Why Does Raising Rates Slow Inflation?

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WASHINGTON, DC - JUNE 23: Jerome Powell, Chairman of the Board of Governors of the Federal Reserve System testifies before the House Committee on Financial Services June 23, 2022 in Washington, DC. Powell testified on monetary policy and the state of the U.S. economy.

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The Balance is here to help you navigate your financial life. To that end, we track the money-related questions you most search on Google so we know what’s on your mind. Here’s the answer to your latest question about interest rates and inflation.

Why does raising rates slow inflation? 

Raising interest rates, as the Federal Reserve has been doing since March, reduces economic activity by taking buying power away from consumers and businesses, and that helps slow inflation.

When the Fed hikes its benchmark interest rate, called the fed funds rate, borrowing costs go up for all kinds of loans, including interest rates on car loans and credit card debt. Indirectly, it also makes mortgage rates go up. But why is it believed this will help bring down inflation? After all, don’t higher borrowing costs make it more expensive to buy things on credit, not less?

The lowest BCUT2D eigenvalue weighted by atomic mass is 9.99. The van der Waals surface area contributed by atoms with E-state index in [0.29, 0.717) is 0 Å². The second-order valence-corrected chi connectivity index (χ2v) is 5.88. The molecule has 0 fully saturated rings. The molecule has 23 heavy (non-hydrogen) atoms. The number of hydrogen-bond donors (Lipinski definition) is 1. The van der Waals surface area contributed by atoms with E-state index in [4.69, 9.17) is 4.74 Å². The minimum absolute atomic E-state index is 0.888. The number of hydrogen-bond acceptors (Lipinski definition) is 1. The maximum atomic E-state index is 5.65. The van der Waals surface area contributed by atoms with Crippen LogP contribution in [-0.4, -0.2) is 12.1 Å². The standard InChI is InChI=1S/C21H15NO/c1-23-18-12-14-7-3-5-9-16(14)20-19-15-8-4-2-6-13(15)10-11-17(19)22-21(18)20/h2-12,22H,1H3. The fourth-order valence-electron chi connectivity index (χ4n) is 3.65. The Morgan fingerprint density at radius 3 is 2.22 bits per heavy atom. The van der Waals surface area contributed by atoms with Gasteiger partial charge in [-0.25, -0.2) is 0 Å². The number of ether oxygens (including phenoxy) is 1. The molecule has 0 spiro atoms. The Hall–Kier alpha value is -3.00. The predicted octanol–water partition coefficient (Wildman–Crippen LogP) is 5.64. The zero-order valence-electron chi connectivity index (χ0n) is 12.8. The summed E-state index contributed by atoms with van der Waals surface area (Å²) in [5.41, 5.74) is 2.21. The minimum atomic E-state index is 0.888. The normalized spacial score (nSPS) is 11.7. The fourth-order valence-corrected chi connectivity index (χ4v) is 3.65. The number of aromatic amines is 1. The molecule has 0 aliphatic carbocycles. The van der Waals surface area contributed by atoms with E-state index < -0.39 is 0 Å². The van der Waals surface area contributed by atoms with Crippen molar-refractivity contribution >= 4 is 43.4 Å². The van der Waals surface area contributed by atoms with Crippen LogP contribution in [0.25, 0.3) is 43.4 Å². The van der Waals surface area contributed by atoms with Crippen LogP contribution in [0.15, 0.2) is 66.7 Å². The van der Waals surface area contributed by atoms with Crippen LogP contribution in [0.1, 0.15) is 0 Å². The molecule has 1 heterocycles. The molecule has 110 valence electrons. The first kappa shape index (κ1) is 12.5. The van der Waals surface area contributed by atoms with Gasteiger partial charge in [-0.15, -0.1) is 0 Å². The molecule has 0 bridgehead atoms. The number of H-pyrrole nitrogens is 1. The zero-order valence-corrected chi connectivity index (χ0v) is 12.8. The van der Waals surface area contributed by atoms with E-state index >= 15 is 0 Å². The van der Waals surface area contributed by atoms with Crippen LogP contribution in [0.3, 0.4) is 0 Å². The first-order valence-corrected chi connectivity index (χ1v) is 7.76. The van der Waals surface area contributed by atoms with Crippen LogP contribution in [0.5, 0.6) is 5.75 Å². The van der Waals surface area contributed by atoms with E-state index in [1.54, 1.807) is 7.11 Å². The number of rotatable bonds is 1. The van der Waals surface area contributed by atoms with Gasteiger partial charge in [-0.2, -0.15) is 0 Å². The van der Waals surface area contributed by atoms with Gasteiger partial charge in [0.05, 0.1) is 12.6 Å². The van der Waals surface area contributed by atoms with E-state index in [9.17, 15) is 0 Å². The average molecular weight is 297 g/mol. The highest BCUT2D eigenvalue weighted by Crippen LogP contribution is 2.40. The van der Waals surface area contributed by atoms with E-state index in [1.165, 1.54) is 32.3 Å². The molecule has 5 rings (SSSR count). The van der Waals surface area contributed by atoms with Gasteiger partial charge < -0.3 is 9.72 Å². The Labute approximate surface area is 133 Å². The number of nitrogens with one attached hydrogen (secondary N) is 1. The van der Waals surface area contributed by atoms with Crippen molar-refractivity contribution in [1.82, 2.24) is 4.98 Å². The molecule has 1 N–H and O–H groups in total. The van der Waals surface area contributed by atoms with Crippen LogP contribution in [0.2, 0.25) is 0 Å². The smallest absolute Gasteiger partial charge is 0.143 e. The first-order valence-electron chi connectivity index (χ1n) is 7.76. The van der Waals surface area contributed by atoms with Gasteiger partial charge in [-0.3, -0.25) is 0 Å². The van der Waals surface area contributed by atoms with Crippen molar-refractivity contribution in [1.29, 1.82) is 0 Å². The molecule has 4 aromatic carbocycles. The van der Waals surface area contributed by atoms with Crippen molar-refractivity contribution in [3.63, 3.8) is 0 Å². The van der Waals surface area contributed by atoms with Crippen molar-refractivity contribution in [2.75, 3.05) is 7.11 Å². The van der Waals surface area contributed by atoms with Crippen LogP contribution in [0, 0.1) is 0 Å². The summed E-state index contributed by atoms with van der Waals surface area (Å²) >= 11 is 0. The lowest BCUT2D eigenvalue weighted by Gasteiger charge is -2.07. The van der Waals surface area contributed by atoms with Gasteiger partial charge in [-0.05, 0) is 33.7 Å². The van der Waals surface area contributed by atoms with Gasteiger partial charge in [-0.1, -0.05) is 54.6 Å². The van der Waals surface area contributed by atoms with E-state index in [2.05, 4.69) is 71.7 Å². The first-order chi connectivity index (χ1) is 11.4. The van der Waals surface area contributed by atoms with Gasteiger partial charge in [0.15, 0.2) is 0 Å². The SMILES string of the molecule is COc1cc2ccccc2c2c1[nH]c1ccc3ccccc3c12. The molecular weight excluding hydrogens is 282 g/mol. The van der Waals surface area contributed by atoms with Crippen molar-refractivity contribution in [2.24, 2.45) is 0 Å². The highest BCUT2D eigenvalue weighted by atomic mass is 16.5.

It all comes down to the economic law of supply and demand. Many economists say that inflation—currently running at an annual rate of 8.6%, the highest in four decades—is basically a problem of “too much money chasing too few goods.” The pandemic, the Russian invasion of Ukraine, and a persistent labor shortage have all been disrupting normal commerce. And since the Fed is unable to create more goods (or services) to meet the demand, its only option is to tackle the “money” part of the equation by crimping its supply.

The idea is that consumers will buy less stuff and businesses will invest in less equipment and hire fewer workers when it’s more expensive to borrow money. As a result, prices should stop skyrocketing since there’s less competition for goods and services. However, this strategy comes with the serious risk of slowing the economy down so much that it causes a recession—something economists believe is increasingly possible as the Fed continues its campaign of rate hikes.

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The Balance uses only high-quality sources, including peer-reviewed studies, to support the facts within our articles. Read our editorial process to learn more about how we fact-check and keep our content accurate, reliable, and trustworthy.
  1. Virginia Commonwealth University News. “Former Richmond Fed President Jeffrey Lacker Explains Causes of Inflation and Its Uncertain Future.”

  2. Federal Reserve Bank of St. Louis. “Expansionary and Contractionary Monetary Policy.”

  3. Oxford Economics. “Fed Front-Loading Raises Recession Odds But It’s Not Inevitable.”

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